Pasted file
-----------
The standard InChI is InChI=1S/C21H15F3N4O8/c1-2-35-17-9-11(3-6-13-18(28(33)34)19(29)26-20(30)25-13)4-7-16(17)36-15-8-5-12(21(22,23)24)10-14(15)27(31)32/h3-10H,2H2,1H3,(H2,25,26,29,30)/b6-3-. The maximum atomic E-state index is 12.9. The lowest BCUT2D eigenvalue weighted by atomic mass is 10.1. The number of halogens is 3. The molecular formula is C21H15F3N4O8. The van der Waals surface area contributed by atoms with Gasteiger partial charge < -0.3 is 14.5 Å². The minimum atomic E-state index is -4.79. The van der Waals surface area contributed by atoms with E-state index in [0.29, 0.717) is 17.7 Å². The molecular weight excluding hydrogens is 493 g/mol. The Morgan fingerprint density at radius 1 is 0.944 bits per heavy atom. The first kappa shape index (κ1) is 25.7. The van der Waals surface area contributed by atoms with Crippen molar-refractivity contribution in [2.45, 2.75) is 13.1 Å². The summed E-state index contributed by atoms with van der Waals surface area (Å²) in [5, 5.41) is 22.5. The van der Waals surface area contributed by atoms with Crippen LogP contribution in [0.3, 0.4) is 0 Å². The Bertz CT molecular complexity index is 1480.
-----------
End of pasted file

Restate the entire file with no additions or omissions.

The standard InChI is InChI=1S/C21H15F3N4O8/c1-2-35-17-9-11(3-6-13-18(28(33)34)19(29)26-20(30)25-13)4-7-16(17)36-15-8-5-12(21(22,23)24)10-14(15)27(31)32/h3-10H,2H2,1H3,(H2,25,26,29,30)/b6-3-. The maximum atomic E-state index is 12.9. The lowest BCUT2D eigenvalue weighted by atomic mass is 10.1. The number of halogens is 3. The molecular formula is C21H15F3N4O8. The van der Waals surface area contributed by atoms with Gasteiger partial charge < -0.3 is 14.5 Å². The minimum atomic E-state index is -4.79. The van der Waals surface area contributed by atoms with E-state index in [0.29, 0.717) is 17.7 Å². The molecular weight excluding hydrogens is 493 g/mol. The Morgan fingerprint density at radius 1 is 0.944 bits per heavy atom. The first kappa shape index (κ1) is 25.7. The van der Waals surface area contributed by atoms with Crippen molar-refractivity contribution in [2.45, 2.75) is 13.1 Å². The summed E-state index contributed by atoms with van der Waals surface area (Å²) in [5, 5.41) is 22.5. The van der Waals surface area contributed by atoms with Crippen LogP contribution in [0.3, 0.4) is 0 Å². The Bertz CT molecular complexity index is 1480.